Fighting with all her heart: Megan Hart continues to battle leukemia

Hart in hospital

Megan Hart, of Thompsontown, has battled acute lymphoblastic leukemia since being diagnosed in September. She is undergoing treatment at the Penn State Hershey Medical Children’s Hospital.

Being in the hospital for an extended stay is enough to drive anyone crazy, but being stuck in a hospital for four months leads to many other discoveries, as Megan Hart, a field hockey player at Shippensburg University, has come to find out in her fight against acute lymphoblastic leukemia.

“Being in the hospital for as long as I have, you learn what the different types of beeps mean from your IV,” Hart said. “You also learn which nurses are the good ones and which could use a little help.”

A normal day for Hart includes sleeping in late until around 11 a.m., walking around the halls, watching movies or TV, keeping a journal or playing games with visitors. Like with most sicknesses, some days are better than others for her. She has also battled homesickness.

The past few months have been difficult. Hart has been at the Penn State Hershey Children’s Hospital since mid-September, undergoing inpatient chemotherapy treatments and a few surgeries and medicines to help treat an extremely rare fungal infection.

“With my white cell count being so low it was like I had no immune system,” Hart said. “This fungus is a common household fungus and it is everywhere, but normal people have the immune system to fight it off. There are only five cases, including me, of this fungus that has grown inside the body. To fight the infection, they have me on two anti-fungal medicines that I get every day.”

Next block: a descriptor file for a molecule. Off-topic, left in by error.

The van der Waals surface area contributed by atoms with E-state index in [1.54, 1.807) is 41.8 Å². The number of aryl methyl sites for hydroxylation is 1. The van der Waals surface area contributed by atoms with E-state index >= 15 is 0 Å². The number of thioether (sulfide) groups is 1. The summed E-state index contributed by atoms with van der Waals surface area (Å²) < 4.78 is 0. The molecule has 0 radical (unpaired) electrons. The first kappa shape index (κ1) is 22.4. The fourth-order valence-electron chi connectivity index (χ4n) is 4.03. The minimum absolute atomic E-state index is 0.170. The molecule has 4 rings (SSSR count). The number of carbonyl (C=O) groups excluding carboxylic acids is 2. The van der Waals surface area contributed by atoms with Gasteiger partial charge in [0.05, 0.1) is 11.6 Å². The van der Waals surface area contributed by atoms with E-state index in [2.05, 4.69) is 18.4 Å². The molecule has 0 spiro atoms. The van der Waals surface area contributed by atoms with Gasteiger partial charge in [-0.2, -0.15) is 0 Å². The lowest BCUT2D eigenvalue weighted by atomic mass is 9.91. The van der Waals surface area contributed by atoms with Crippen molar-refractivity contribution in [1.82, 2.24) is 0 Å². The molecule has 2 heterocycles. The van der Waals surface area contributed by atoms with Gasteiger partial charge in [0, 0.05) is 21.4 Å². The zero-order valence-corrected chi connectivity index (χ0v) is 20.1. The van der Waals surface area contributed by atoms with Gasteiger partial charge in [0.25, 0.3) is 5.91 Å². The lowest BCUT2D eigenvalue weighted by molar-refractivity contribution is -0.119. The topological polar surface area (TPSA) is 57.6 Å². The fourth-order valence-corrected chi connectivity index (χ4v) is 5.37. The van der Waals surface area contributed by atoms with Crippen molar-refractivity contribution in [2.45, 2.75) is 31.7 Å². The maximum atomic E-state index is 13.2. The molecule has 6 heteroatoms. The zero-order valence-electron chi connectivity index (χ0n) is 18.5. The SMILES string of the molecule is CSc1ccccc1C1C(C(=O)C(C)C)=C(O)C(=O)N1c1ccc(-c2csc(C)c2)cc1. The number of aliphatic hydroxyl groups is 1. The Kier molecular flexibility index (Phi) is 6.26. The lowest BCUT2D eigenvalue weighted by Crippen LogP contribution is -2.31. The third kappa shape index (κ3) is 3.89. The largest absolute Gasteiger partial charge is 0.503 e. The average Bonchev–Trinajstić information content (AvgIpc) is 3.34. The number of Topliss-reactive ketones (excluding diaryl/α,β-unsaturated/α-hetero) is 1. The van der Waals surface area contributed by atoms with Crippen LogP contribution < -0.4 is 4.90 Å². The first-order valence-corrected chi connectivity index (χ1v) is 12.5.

Those medicines led to nausea for Hart, as well as some temporary back pain from the fungus in her lungs. She underwent three different surgeries to take out and biopsy the fungus.

Despite the hardships from the infection, the chemotherapy has gone well for Hart.

“The chemo has been pretty good,” she said. “This round was supposed to be more intense, but with the anti-fungal meds, they had to hold back on the chemo and it was not as intense as it would’ve been. I feel that with the combination of chemo and anti-fungal medicines that I had a lot of nausea.”

Hart’s spirits have been tested the last few months, but she refuses to let her diagnosis discourage her.

“Mentally it’s a little frustrating because I want to go home, but I can’t because the doctors have to balance the chemo and the anti-fungal meds and monitor me,” Hart said.

During Hart’s fight, her teammates rallied around her and won the 2017 NCAA Division II field hockey national championship, with playing for her as their primary motivation. 

The Raiders have supported Hart since her diagnosis in September, and helped raise money for Four Diamonds for her recovery. They also wore orange T-shirts with the phrase “HARTSTRONG” for Megan.

We talked about what we needed to do to support her and we talked about how from then on out, every single game was for Meg,” Shippensburg coach Tara Zollinger said after winning the title. “We wanted to be able to write every single date of every single win that we have on a ball and give it to her. She’s been such a motivation for us.”

Michelle Hart

Megan Hart poses for a photo with the NCAA Division II field hockey national championship trophy.